Desperately Seeking Campaign Follow-Through

So, 100+ days into his presidency President Obama's follow-through on some of his campaign rhetoric has been less than stellar. I have applauded some of his early moves such as issuing an executive order to close Guantanamo Bay, ending the Global Gag Rule, signing the Lilly Ledbetter Fair Pay Act into law, and expressing his commitment to LGBT civil rights on the White House website. Those are important, changey actions that I doubt would have come to fruition under Team McCain/Palin.

That being said, however, those were the easy decisions for a Democratic President to make. The true test of President Obama's mettle will be to see how he handles those more difficult, more politically-charged decisions. Near and dear to my heart, of course, is Obama's scaling back of the pro-LGBT goals he touted during his campaign and the early days of his presidency. His administration thus far has not taken concrete action on LGBT equality efforts. In addition, perhaps because their own rights as heterosexuals are not directly at stake, there is a general liberal sentiment that Obama should focus on More Important Things Right Now while issues like Don't Ask Don't Tell, immigration equality, hate crimes legislation, and marriage equality sit on the backburner until the Time Is Right (tm).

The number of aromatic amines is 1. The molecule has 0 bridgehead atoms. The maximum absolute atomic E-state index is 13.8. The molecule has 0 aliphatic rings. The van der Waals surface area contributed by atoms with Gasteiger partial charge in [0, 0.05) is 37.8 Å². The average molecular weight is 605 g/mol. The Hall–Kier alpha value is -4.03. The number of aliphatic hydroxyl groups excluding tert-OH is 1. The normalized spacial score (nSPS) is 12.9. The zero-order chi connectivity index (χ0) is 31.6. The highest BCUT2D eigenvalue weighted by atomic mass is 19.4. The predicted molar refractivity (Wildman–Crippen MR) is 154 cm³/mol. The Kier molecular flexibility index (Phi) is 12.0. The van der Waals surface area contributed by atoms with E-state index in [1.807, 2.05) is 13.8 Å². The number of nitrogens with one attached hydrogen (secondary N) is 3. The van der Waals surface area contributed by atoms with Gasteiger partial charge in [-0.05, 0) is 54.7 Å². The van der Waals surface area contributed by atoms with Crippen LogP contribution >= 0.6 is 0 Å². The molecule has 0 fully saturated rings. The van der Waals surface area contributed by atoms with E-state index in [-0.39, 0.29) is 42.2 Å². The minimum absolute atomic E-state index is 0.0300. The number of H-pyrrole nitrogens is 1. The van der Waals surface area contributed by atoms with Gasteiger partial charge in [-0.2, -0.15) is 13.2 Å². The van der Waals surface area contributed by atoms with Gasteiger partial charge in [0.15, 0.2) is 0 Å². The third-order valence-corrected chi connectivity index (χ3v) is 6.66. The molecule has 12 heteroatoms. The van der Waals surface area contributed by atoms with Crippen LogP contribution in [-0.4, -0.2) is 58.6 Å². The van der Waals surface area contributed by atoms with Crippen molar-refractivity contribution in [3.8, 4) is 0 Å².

Obama's support for LGBT equality is pretty broad. In recent months, however, he's scaled back his support somewhat and has taken little or no action on earlier campaign promises. For instance, his White House webpage on Civil Rights used to express his support for hate crimes laws, a transgender-inclusive employment non-discrimination act, full civil unions and federal benefits for same-sex couples, expansion of adoptions rights, HIV/AIDS funding, opposition to the Defense of Marriage Act (DOMA), and opposition to Don't Ask Don't Tell (DADT). Now, however, he has completely removed mention of repealing DOMA from the site. That is a startling omission since same-sex couples will not be able to receive any of the "federal benefits" that legally married couples receive with DOMA in place.

The page also now states that Obama supports removing DADT "in a sensible way." It's not clear what "in a sensible way" means, however Obama and his officials have said multiple times that ending the policy would have to wait. I can appreciate consensus building. Respect for opposing views comes in contrast to the previous administration's strong-minded habits. However, when qualified gay men and lesbians continue to be discharged during wartime, my patience on this issue is running thin. With 81% of the US population believing openly gay people should be allowed to serve in the military, I suspect that many people feel this way.